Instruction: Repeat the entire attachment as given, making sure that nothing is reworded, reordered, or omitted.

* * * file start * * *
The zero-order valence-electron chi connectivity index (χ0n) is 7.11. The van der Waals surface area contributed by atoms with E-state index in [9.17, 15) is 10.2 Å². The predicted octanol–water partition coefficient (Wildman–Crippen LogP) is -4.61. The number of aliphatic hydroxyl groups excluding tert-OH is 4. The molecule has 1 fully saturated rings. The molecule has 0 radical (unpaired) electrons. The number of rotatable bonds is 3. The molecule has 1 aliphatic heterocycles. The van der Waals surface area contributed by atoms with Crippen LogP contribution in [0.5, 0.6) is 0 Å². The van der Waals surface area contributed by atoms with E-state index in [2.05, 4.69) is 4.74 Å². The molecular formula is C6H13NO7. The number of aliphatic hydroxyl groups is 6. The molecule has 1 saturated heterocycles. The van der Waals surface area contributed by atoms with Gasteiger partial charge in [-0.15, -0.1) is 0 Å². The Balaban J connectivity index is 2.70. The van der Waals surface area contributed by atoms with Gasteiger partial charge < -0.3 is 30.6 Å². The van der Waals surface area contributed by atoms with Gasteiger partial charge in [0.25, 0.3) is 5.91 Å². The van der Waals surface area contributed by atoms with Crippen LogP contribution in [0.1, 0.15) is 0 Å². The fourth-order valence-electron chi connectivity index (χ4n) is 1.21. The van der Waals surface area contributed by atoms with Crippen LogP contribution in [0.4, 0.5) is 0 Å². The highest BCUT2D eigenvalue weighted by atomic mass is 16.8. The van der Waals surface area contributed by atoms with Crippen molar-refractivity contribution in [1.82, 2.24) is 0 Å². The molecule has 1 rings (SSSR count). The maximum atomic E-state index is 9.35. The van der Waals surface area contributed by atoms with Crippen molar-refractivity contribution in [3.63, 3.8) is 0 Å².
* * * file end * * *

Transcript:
The zero-order valence-electron chi connectivity index (χ0n) is 7.11. The van der Waals surface area contributed by atoms with E-state index in [9.17, 15) is 10.2 Å². The predicted octanol–water partition coefficient (Wildman–Crippen LogP) is -4.61. The number of aliphatic hydroxyl groups excluding tert-OH is 4. The molecule has 1 fully saturated rings. The molecule has 0 radical (unpaired) electrons. The number of rotatable bonds is 3. The molecule has 1 aliphatic heterocycles. The van der Waals surface area contributed by atoms with Crippen LogP contribution in [0.5, 0.6) is 0 Å². The van der Waals surface area contributed by atoms with E-state index in [2.05, 4.69) is 4.74 Å². The molecular formula is C6H13NO7. The number of aliphatic hydroxyl groups is 6. The molecule has 1 saturated heterocycles. The van der Waals surface area contributed by atoms with Gasteiger partial charge in [-0.15, -0.1) is 0 Å². The Balaban J connectivity index is 2.70. The van der Waals surface area contributed by atoms with Gasteiger partial charge < -0.3 is 30.6 Å². The van der Waals surface area contributed by atoms with Gasteiger partial charge in [0.25, 0.3) is 5.91 Å². The van der Waals surface area contributed by atoms with Crippen LogP contribution in [0.1, 0.15) is 0 Å². The fourth-order valence-electron chi connectivity index (χ4n) is 1.21. The van der Waals surface area contributed by atoms with Crippen LogP contribution in [0.4, 0.5) is 0 Å². The highest BCUT2D eigenvalue weighted by atomic mass is 16.8. The van der Waals surface area contributed by atoms with Crippen molar-refractivity contribution in [1.82, 2.24) is 0 Å². The molecule has 1 rings (SSSR count). The maximum atomic E-state index is 9.35. The van der Waals surface area contributed by atoms with Crippen molar-refractivity contribution in [3.63, 3.8) is 0 Å².